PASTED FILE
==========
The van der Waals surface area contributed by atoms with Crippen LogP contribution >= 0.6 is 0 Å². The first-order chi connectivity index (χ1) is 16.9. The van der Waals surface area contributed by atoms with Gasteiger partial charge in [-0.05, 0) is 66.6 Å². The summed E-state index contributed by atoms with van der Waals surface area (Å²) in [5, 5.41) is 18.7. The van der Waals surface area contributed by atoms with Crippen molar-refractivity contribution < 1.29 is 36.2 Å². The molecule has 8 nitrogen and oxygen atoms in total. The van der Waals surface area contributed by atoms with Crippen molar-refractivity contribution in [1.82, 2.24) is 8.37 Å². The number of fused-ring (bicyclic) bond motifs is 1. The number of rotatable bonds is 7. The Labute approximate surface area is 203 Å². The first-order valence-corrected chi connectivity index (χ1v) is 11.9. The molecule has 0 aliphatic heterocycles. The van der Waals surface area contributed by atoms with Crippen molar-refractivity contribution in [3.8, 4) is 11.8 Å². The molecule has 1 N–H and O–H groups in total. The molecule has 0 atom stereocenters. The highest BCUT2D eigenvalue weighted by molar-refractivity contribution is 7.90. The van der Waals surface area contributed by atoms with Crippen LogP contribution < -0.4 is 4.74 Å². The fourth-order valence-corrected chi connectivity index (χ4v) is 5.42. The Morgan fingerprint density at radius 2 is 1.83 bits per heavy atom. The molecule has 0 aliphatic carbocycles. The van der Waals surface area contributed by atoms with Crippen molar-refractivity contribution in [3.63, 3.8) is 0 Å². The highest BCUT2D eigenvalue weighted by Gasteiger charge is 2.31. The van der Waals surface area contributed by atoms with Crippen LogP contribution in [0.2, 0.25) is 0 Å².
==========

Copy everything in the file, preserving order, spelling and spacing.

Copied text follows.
The van der Waals surface area contributed by atoms with Crippen LogP contribution >= 0.6 is 0 Å². The first-order chi connectivity index (χ1) is 16.9. The van der Waals surface area contributed by atoms with Gasteiger partial charge in [-0.05, 0) is 66.6 Å². The summed E-state index contributed by atoms with van der Waals surface area (Å²) in [5, 5.41) is 18.7. The van der Waals surface area contributed by atoms with Crippen molar-refractivity contribution < 1.29 is 36.2 Å². The molecule has 8 nitrogen and oxygen atoms in total. The van der Waals surface area contributed by atoms with Crippen molar-refractivity contribution in [1.82, 2.24) is 8.37 Å². The number of fused-ring (bicyclic) bond motifs is 1. The number of rotatable bonds is 7. The Labute approximate surface area is 203 Å². The first-order valence-corrected chi connectivity index (χ1v) is 11.9. The molecule has 0 aliphatic heterocycles. The van der Waals surface area contributed by atoms with Crippen molar-refractivity contribution in [3.8, 4) is 11.8 Å². The molecule has 1 N–H and O–H groups in total. The molecule has 0 atom stereocenters. The highest BCUT2D eigenvalue weighted by molar-refractivity contribution is 7.90. The van der Waals surface area contributed by atoms with Crippen LogP contribution < -0.4 is 4.74 Å². The fourth-order valence-corrected chi connectivity index (χ4v) is 5.42. The Morgan fingerprint density at radius 2 is 1.83 bits per heavy atom. The molecule has 0 aliphatic carbocycles. The van der Waals surface area contributed by atoms with Crippen molar-refractivity contribution in [3.63, 3.8) is 0 Å². The highest BCUT2D eigenvalue weighted by Gasteiger charge is 2.31. The van der Waals surface area contributed by atoms with Crippen LogP contribution in [0.2, 0.25) is 0 Å².